QUESTION: Mr. Secretary, you arrived in Ukraine after the escalation in Donbas and accumulation of huge number of Russian weapons in our borders. Russia is actually withdrawing them, but it’s not a reason to calm down. What the support can Kyiv count in this situation?
SECRETARY BLINKEN: Well, part of the reason I’m here at President Biden’s request is to make clear the United States’ strong support for Ukraine’s independence, its sovereignty, its territorial integrity, and to tell the Ukrainian people that we stand with them. And part of that involves continuing to provide security assistance, advice as necessary, so that Ukraine can defend itself.
And I have to say we very much admire the restraint that Ukraine has shown in the face of Russian provocations and aggression – more forces built up on the border a few weeks ago than at any time since 2014, since Russia first invaded. So we’ve been very concerned about that. We’ve been watching it very carefully. And we are doing everything we can to make sure that our support and assistance to Ukraine helps it defend itself if it has to.
QUESTION: Is it possible to consider your visit as a clock check before a possible meeting between President Biden and Vladimir Putin maybe next summer?
SECRETARY BLINKEN: Well, first, one thing that’s so important and that President Biden has made very clear to President Zelenskyy – because you know President Biden’s long involvement with and support for Ukraine and for the partnership between our countries – he’s made it very clear that we will never do anything about you without you. And certainly, that comes to any conversations that we have with Russia. So that’s another reason that I came here today, to give our analysis, give our assessment, and to hear from our partners here their analysis and assessment of the situation as well.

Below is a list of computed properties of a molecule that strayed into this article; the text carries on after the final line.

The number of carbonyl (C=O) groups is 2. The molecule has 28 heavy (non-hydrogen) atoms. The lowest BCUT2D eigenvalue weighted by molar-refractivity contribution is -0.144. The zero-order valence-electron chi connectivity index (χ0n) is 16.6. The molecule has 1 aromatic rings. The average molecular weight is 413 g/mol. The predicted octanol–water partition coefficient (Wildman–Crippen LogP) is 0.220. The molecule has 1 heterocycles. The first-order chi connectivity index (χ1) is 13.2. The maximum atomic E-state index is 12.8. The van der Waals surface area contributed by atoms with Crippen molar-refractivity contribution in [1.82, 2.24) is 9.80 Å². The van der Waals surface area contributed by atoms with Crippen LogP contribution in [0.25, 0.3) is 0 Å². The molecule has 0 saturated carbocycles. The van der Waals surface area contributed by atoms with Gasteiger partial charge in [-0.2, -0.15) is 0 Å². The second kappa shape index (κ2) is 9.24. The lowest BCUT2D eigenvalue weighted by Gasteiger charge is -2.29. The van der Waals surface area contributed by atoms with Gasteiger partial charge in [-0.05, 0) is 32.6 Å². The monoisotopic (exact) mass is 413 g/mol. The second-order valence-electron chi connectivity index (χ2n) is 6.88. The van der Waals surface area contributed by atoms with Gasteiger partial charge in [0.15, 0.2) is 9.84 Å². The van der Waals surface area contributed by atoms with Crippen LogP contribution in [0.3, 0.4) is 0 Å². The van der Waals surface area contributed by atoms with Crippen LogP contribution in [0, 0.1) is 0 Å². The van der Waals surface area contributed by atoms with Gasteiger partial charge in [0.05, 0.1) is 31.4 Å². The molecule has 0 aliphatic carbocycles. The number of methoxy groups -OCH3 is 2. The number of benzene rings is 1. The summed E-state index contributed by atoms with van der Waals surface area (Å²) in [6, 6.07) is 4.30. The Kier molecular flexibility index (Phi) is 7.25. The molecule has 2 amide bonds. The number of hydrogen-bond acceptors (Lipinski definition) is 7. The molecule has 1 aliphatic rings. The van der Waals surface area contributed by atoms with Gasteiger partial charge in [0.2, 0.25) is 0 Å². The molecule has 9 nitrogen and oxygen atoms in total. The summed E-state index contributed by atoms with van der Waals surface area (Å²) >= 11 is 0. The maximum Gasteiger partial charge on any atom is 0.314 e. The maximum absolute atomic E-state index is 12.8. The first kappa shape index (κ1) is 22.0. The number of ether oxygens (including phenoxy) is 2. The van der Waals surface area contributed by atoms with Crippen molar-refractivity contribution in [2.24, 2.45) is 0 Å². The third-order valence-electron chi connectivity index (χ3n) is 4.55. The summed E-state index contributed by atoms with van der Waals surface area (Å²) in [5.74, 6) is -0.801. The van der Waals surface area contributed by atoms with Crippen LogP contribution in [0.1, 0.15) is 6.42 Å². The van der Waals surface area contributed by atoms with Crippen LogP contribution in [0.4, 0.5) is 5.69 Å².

QUESTION: After the situation in the east Ukraine got worse, many discuss – many discussion regarding Ukraine’s entry to NATO took place. How is real this opportunity today?
SECRETARY BLINKEN: Well, we’ve been very clear that NATO’s door remains open, and we made – NATO made commitments way back in Bucharest in 2008 in that regard. And I think what we’re seeing now and we’ve been seeing in the years since is Ukraine working more and more closely with cooperative programs, but most important, on making the reforms necessary, making the investments necessary, on developing the skills necessary, because for anyone who aspires to NATO, the criteria involve making sure that you can meet the necessary standards and add to the alliance’s security. And NATO continues to work closely with Ukraine, including through an annual program that’s very important.
QUESTION: From the very first days of Biden administration, we understand that political against Russia will be a harsh policy, yes, and sanctions are against Nord Stream and regarding Navalny, continuation of that. How do you think will this affect the situation in Ukraine somehow?
SECRETARY BLINKEN: Well, to be clear, and – we would prefer a more stable, predictable relationship with Russia. And in fact, President Biden has said exactly that to President Putin when they spoke on the phone.
On the other hand, we’ve been equally clear that if Russia continues to take aggressive or reckless actions, whether it’s with regard to Ukraine or anywhere else that threaten our interests, we will respond – not for purposes of escalating, not for purposes of getting into a conflict, but because we can’t allow Russia’s aggressive or reckless actions to go unanswered, to go forward with impunity.
So really, the decision is up to President Putin. He can decide and Russia can decide by its actions to try to have a more predictable and stable relationship. And part of that, I hope, would involve engaging realistically and meaningfully with Ukraine to end the occupation, to restore Ukraine’s sovereignty and territorial integrity, to restore the border. But really, it’s up to Mr. – to President Putin and to Russia what direction they choose.